TIME FOR SOME GULP FICTION
Titled, Cantilevered Tales, Jayant Kirpalani’s latest book sparkles with doses of his inimitable wit and humour, at times irreverent and at others with dashes of slapstick. Kakoli Poddar finds out more…
Titled, Cantilevered Tales, this book sparkles with doses of Jayant Kripalani’s inimitable wit and humour, at times irreverent and at others with dashes of slapstick. Jayant says, “There is nothing literary about this fiction. It isn’t pulp fiction either. It is a piece of ‘ gulp fiction’ to coin a phrase—and it is to be taken with a pinch of salt, though not to be regurgitated in any way or form.” The major part of the book is about the effort of a motley group of people in saving a waterbody, the Santragachhi Jheel, from an unscrupulous builder. Their combined efforts save the jheel and the greedy and barjaat (wicked) builder Barjatiya gets his comeuppance. The tempo gradually gathers momentum, almost like a thriller. Most of the characters and situations have been drawn from real life. Among the thinly disguised characters is one advertising bigwig Alec Padmanabhan, christened Oleek Babu by the Chief Minister, who speaks in a grating nasal voice and sports an unnaturally dyed goatee and hair. He is described as a ‘legend in his lifetime’ by admirers and called a ‘legend in his own mind’ by the jealous ones. Jayant says his book is not a ‘ builder versus helpless citizen’ epic. “My book is about a group of inept people, who you want to reach out to and protect, but discover they are more than capable of taking care of themselves.” “I am not a crusader. What did interest me were the disparate lot of people, and some desperate ones among them, who were determined they were going to save a stagnant water body, that in my opinion had outlived its usefulness as anything at all, from becoming an office complex. More power to the builder, I thought, after I saw the pond, if you can call a sluggish, brackish acre of sludge a pond. Frankly, I didn’t give a damn what happened to the
pond, but over a period of time, I did start worrying about the people. And of course, fell hopelessly in love with them,” he says. Cantilevered Tales is deeply rooted in Bengal, and has a generous use of Bengali slang and colloquial lingo. When asked whether those nuances would be lost on those unfamiliar with Bengali language and culture, Jayant points out, “There is a fairly detailed glossary at the end of the book. However, some of the nuances might be missed. Many of my ‘non Bengali’ readers, however, seemed to be very comfortable with the ‘Bengaliness’ of the book. There are others who are happy with the Oriya component. And even more with the Nepali bits. We speak a khichuri of languages. So, I write the way we speak. So far, the only complaint the ‘non Bengalis’ have is that the book finishes too fast.” “My non-heroes, both in the New Market Tales and here, I call them that consciously, are not anti-heroes, they are non-heroes, who do extraordinary things with, and in their lives. No one is going to write about them—the butcher , the baker, or Chingdi Kaka or Banshi Mama.” Indeed, Jayant’s non-heroes are people you wouldn’t bother to take interest in in real life, like an old family retainer, a gardener, and a caretaker who come alive in his books. When we point out that the title Cantilevered Tales is reminiscent of Chaucer’s Canterbury Tales, Jayant is quick to point out that he is not a great fan of Chaucer and that Chaucer has no role in terms of inspiration or the title. Jayant reveals that the original title he had contemplated for his book was its first line in Bengali colloquial jargon— Aitaki? Haora Bridge na Laora Bridge? “It took me a year to realise that the first line on the cover would be a bit rude and impolite. This is the line I heard spoken by a gentleman in a bus while we were stuck in a traffic jam on the Howrah Bridge. This is the line that did inspire the stories in it. His name was Khokon and I have thanked him the only way I know. By making him the protagonist of the book,” he says. Jayant’s first book New Market Tales was centred on the life and people of Kolkata’s iconic New Market. Jayant says, “About classic landmarks symbolising Calcutta, I’d love to do a story on The Bose Institute. What a wonderful institution, what a wonderful man, Jagdish Chandra Bose, and his wife Lady Abala Bose!” It has been over a year now since Jayant finally relocated to Calcutta, the city where he grew up. “The Calcutta I left when I moved to Mumbai was relaxed. In fact, if it had been more relaxed, it would have been comatose. The Kolkata I returned to is more upbeat. Things are happening. Things get done. Kolkata gets too much bad press. It’s more sinned against than sinning,” opines the author.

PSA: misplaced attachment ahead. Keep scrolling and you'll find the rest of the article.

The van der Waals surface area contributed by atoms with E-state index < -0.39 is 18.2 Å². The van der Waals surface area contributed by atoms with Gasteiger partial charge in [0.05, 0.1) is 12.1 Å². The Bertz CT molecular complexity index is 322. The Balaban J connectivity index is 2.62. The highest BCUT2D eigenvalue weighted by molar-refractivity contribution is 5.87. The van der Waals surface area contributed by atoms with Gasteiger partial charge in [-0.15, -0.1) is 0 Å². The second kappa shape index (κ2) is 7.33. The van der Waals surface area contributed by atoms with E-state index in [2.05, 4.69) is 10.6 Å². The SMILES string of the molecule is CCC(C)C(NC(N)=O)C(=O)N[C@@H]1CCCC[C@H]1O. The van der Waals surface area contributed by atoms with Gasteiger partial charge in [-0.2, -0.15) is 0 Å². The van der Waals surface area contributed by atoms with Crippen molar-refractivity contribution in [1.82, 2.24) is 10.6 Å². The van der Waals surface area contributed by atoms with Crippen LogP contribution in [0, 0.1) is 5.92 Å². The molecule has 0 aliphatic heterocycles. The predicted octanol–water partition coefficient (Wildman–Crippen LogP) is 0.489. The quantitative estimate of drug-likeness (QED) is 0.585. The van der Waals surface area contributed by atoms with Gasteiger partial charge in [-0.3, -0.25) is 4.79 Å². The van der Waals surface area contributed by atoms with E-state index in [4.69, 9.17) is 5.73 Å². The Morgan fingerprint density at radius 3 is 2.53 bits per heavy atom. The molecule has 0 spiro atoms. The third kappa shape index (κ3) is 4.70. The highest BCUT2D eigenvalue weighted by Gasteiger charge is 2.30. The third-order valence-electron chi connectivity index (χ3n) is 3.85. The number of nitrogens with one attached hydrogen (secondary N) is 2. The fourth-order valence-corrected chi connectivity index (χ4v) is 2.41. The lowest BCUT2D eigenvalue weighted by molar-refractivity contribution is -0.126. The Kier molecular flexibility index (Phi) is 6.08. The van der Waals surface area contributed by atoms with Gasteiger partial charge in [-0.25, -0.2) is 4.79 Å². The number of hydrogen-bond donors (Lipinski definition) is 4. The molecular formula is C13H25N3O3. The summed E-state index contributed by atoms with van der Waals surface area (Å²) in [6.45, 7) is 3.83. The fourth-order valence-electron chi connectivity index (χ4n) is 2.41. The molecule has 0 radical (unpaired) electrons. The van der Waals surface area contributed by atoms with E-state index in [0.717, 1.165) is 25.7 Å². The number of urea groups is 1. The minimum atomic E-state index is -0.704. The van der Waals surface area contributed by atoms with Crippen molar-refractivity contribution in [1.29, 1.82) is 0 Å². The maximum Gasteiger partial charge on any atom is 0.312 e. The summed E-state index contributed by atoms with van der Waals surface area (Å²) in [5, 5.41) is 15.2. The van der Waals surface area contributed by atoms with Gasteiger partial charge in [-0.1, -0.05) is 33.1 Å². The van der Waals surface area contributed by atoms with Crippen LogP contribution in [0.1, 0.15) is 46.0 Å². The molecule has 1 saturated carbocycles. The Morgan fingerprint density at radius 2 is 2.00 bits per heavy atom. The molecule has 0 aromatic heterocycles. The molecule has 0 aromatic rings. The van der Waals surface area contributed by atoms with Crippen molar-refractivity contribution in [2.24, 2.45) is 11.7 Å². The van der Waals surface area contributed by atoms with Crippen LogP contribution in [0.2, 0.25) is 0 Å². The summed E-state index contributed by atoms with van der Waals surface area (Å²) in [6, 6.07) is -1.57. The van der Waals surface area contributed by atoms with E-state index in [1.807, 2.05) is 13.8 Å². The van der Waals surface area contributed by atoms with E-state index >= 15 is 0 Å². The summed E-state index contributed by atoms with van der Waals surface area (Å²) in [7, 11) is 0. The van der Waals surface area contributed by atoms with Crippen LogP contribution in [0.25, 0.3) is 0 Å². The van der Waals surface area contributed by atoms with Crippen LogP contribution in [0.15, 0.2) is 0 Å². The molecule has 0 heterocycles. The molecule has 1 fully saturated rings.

Jayant’s next book is based in Mumbai, which had been his home for over three decades. “I guess, I need to be away from the city of current influence to write about it. And, when you read that, you’ll be calling me a western ‘ghat’ as opposed to a quintessential Kolkatan,” he jokes. Jayant Kripalani has shone in his many avatars— as an actor in the big and small screens, besides theatre. He has been a director and a producer and a successful adman as well. He is among the first popular actors in Indian television comedy. Who can forget the television series Khandaan, Mr Ya Mrs and Ji Mantriji? He has played character roles in Indian and foreign films like Heat and Dust, Rockford, Jaane Tu...Ya Jaane Na, 3 Idiots, and more recently, Hawaizaade and The Hunger. He has been a screenplay writer and has written a number of television serials and was a co-writer in Shyam Benegal’s film, Well Done Abba. Jayant, rues, “What I miss the most now is laughter. We have become a country of very grim and boring people. You can’t express an opinion without being afraid that it will be misconstrued. Jokes have vanished—you never know who is listening, and paranoia is the new normal. ‘Comedy’ is just not funny anymore. Especially when you compare it to what’s happening in the ‘real’ world. I can’t compete with Arnab Goswami…? Can anybody?” As to why he quit acting, he says, “I just found the whole business of learning lines a bit tedious. And, the less said of some of the lines the better. I used to fall asleep trying to learn them. And this so called passion I had went to sleep too. So I quit.” Jayant adds pensively, “Ek zamana shayad tha jab passion hovered around somewhere over my right shoulder. When I looked for it the last time a few years ago, I discovered it had disappeared. So, I now dabble in acting. I dabble in writing. I am dabbling with some verse now. There are two plays in the pipeline that I am trying to write—again dabbling. The one thing I am really good at and passionate about is beachcombing. When I am not in Kolkata, I am either bumming around in Goa, fishing in Himachal, faffing in Bombay or just doing nothing.”